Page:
I’ve decided to take up the hobby of beekeeping again because it fits well with our current lifestyle: We have moved to a home in a rural location, we have plenty of land, and I have the time to give them the attention they deserve. Because I raised bees before, I have some experience, enough knowledge to be dangerous, and a good bit of equipment, reducing my startup costs.
My objective is to raise bees for their honey, which I expect will provide us with a resource during tough times. That resource may be as simple as added calories that can be easily preserved (honey stores forever), or it may be as a means of barter. It could be an important natural sweetener down the road since we won’t be making maple syrup or raising sugar cane around here.
A Beekeeper’s Objectives
I can think of a number of reasons you might want to keep honey bees:
- Bee populations are in trouble and you felt it was environmentally responsible to raise bees.
- You think they are fascinating creatures and like to observe them and their behaviors, or you think it would be a neat hobby.
- You have a homestead and see them as a valuable addition to your garden, chickens and other small livestock. (This is pretty much where I fall right now.)
- You raise crops and want bees to help you ensure good pollination and a better harvest.
- You want to raise bees as a side gig and harvest some honey to sell and maybe to give as presents. (I think it would be nice to get to this point, but I am not in a big rush.)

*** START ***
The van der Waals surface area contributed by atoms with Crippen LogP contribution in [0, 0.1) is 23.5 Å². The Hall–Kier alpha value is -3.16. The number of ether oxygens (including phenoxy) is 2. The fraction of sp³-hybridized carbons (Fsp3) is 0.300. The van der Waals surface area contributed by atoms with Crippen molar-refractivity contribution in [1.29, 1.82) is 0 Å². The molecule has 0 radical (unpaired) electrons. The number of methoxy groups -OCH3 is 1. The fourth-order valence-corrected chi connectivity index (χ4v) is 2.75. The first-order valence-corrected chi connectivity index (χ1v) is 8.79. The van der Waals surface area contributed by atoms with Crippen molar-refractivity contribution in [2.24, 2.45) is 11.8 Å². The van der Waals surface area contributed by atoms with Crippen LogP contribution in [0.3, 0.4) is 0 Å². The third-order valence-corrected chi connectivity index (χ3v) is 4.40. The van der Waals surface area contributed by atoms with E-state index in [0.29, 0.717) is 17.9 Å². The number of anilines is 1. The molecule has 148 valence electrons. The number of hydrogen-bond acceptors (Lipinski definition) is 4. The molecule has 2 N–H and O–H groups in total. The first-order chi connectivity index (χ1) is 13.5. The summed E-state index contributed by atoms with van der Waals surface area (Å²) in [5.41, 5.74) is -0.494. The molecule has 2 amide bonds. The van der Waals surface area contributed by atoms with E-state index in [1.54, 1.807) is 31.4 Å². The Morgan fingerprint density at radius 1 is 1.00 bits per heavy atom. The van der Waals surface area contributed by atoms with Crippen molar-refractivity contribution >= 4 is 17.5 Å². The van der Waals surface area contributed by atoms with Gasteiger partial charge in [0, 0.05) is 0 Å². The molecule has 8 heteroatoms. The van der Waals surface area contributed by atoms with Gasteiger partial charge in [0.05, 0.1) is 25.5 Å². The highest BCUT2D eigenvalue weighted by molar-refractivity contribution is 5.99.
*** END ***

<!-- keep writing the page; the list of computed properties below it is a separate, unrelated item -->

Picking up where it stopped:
- You see this as a career choice that allows you to work outside, be independent, or maybe even travel the country as a migratory beekeeper. (Be warned, commercial beekeeping is not as easy as it sounds.)
- Any combination of the above.
Bees as Livestock
I look at bees as livestock. While I am happy to contribute to the preservation of bees, it serves my objective to raise healthy, large hives capable of producing good amounts of honey and successfully overwintering. I expect to build my hives over time to whatever number my area can support based on the pollen and nectar flow. My plan is to accomplish this by putting out swarm traps to capture wild bees, splitting my largest hives, and raising my own queens. I am sure there is some magic number where of beehives where beekeeping moves from being a hobby to being a job, and I don’t want that. However, if I’m enjoying myself, it probably won’t feel like work, so I plan to play it by ear as to how many hives are my maximum.
Care and Feeding of Livestock
I believe that by choosing to raise livestock, whether it is a cow or a bee, you have an obligation towards that creature. You owe it your best effort to keep it healthy, comfortable, and alive until you harvest it. Just as I would need to have adequate pasture and shelter if I raised goats or cows, I need adequate forage for bees. And just as I vaccinate my chickens, I need to treat my hives to minimize mites and viruses. We are planting flowers, clover, and encouraging the growth of blackberries and other fruits to help provide feed sources for the bees.
Livestock needs adequate fencing, and so do bees, at least in an area like ours where there might be bears, which can be deterred by strong electric fencing. Animals like raccoons, and skunks can also prey on bee hives. Good fencing will keep them out, too.